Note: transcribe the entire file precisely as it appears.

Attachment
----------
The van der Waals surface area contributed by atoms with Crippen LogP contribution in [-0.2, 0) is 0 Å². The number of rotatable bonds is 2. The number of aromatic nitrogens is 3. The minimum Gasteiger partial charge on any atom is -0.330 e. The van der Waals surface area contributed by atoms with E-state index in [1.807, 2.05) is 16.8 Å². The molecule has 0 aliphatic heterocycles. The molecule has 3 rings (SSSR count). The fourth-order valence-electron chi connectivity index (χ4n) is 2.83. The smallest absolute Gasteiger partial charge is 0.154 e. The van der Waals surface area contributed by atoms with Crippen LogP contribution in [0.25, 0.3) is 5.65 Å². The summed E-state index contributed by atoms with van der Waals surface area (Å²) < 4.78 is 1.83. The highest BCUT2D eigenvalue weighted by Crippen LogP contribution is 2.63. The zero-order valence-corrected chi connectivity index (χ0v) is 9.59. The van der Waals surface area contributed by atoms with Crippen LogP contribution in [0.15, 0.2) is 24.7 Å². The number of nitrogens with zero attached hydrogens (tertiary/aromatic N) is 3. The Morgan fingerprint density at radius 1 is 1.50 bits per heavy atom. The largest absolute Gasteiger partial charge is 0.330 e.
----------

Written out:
The van der Waals surface area contributed by atoms with Crippen LogP contribution in [-0.2, 0) is 0 Å². The number of rotatable bonds is 2. The number of aromatic nitrogens is 3. The minimum Gasteiger partial charge on any atom is -0.330 e. The van der Waals surface area contributed by atoms with E-state index in [1.807, 2.05) is 16.8 Å². The molecule has 0 aliphatic heterocycles. The molecule has 3 rings (SSSR count). The fourth-order valence-electron chi connectivity index (χ4n) is 2.83. The smallest absolute Gasteiger partial charge is 0.154 e. The van der Waals surface area contributed by atoms with Crippen LogP contribution in [0.25, 0.3) is 5.65 Å². The summed E-state index contributed by atoms with van der Waals surface area (Å²) < 4.78 is 1.83. The highest BCUT2D eigenvalue weighted by Crippen LogP contribution is 2.63. The zero-order valence-corrected chi connectivity index (χ0v) is 9.59. The van der Waals surface area contributed by atoms with Crippen LogP contribution in [0.15, 0.2) is 24.7 Å². The number of nitrogens with zero attached hydrogens (tertiary/aromatic N) is 3. The Morgan fingerprint density at radius 1 is 1.50 bits per heavy atom. The largest absolute Gasteiger partial charge is 0.330 e.